LONDON (Sputnik) - This move proves that the Remainers "will stop at nothing" to derail its pullout from the European Union, even if it means incurring economic strife on the country, Steven Woolfe, an independent European Parliament member (MP) for the North West England campaigning for the withdrawal, told Sputnik.
"Remainer MPs will stop at nothing to prevent Brexit, including breaking tradition in Parliament and now halting funding of essential services in the United Kingdom. They have no shame," Woolfe said.
The lawmaker also pointed out that the move demonstrated that the Remainers were even ready to put at risk the country’s well-being only to impose their own views on the rest of the nation.
"What they are doing, in essence, is that they believe in their own superiority now. They believe that superiority to the point they cannot accept their own contradictions, in that by trying to prevent economic problems in the future they are willing to incur economic problems now. So essentially MPs are really believing they're god," he said.
A "hard" Brexit nevertheless is still possible, but the position of the lawmakers who are arguably determined to keep the country in the European Union, regardless of the result of the 2016 referendum, is likely to become an additional challenge for the future prime minister, according to Woolfe.
"What will be a difficult choice (for a future PM) is how to overrule a remainer Parliament that is determined to bring him down, bring Brexit down and ensure we remain in the European Union at all cost, irrespective of the economic and political consequences for the nation," he added.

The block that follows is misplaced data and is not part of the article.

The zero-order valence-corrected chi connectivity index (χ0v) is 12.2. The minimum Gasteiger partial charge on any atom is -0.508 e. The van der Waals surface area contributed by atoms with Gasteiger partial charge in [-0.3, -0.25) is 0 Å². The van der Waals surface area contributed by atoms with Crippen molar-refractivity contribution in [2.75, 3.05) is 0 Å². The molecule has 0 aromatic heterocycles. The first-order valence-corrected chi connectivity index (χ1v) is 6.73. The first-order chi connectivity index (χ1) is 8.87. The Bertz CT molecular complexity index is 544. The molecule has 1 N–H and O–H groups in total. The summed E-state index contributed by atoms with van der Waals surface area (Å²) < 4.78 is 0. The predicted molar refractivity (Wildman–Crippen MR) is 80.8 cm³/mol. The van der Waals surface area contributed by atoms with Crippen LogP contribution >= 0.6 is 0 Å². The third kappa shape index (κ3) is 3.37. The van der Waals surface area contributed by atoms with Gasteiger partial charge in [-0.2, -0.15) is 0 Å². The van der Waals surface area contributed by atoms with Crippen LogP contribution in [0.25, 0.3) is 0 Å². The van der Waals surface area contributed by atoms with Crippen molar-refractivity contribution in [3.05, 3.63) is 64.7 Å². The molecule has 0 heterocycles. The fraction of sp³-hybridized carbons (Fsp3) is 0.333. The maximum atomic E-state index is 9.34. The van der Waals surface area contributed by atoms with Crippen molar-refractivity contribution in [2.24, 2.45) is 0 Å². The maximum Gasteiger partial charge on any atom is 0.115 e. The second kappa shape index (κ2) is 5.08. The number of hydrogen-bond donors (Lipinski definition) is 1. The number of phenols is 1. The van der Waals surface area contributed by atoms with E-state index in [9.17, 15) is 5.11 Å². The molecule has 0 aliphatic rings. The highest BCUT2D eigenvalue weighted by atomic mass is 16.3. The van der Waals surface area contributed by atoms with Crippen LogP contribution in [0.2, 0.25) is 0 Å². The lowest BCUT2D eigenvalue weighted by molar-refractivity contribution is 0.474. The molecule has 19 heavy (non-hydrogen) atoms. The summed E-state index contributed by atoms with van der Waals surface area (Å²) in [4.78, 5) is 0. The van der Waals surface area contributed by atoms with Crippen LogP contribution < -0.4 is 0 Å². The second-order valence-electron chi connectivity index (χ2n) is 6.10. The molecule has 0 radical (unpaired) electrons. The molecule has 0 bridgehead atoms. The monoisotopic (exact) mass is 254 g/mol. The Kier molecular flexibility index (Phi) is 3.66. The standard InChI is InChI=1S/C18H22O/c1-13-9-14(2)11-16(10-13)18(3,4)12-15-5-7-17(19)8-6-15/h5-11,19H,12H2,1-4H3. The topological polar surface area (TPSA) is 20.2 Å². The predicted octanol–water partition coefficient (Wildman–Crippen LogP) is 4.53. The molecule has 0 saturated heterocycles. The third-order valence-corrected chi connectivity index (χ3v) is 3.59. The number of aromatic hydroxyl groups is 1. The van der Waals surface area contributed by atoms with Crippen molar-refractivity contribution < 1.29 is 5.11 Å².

The new bipartisan initiative comes at a time when some of lawmakers are believed to be concerned over the possibility of Boris Johnson, the former London mayor who is widely predicted to beat his rival in the leadership contest, Foreign Secretary Jeremy Hunt, next month, enacting his "do or die" rhetoric in terms of bringing the country out of the bloc without a deal.
Johnson has also recently refused to rule out exiting the European Union without the full approval of the House of Commons, sparking further worries from pro-European lawmakers that they will ultimately be ignored in the run-up to the 31 October withdrawal deadline.
Earlier in the week, pro-EU lawmakers, including former UK Attorney General Dominic Grieve and ex-Labour Foreign Secretary Margaret Beckett, introduced an amendment to a routine financing motion that may deny specific government departments proper funding if the future prime minister goes through with Brexit without the parliament's approval. The amendment will be debated next week. Downing Street has already condemned the move as "grossly irresponsible."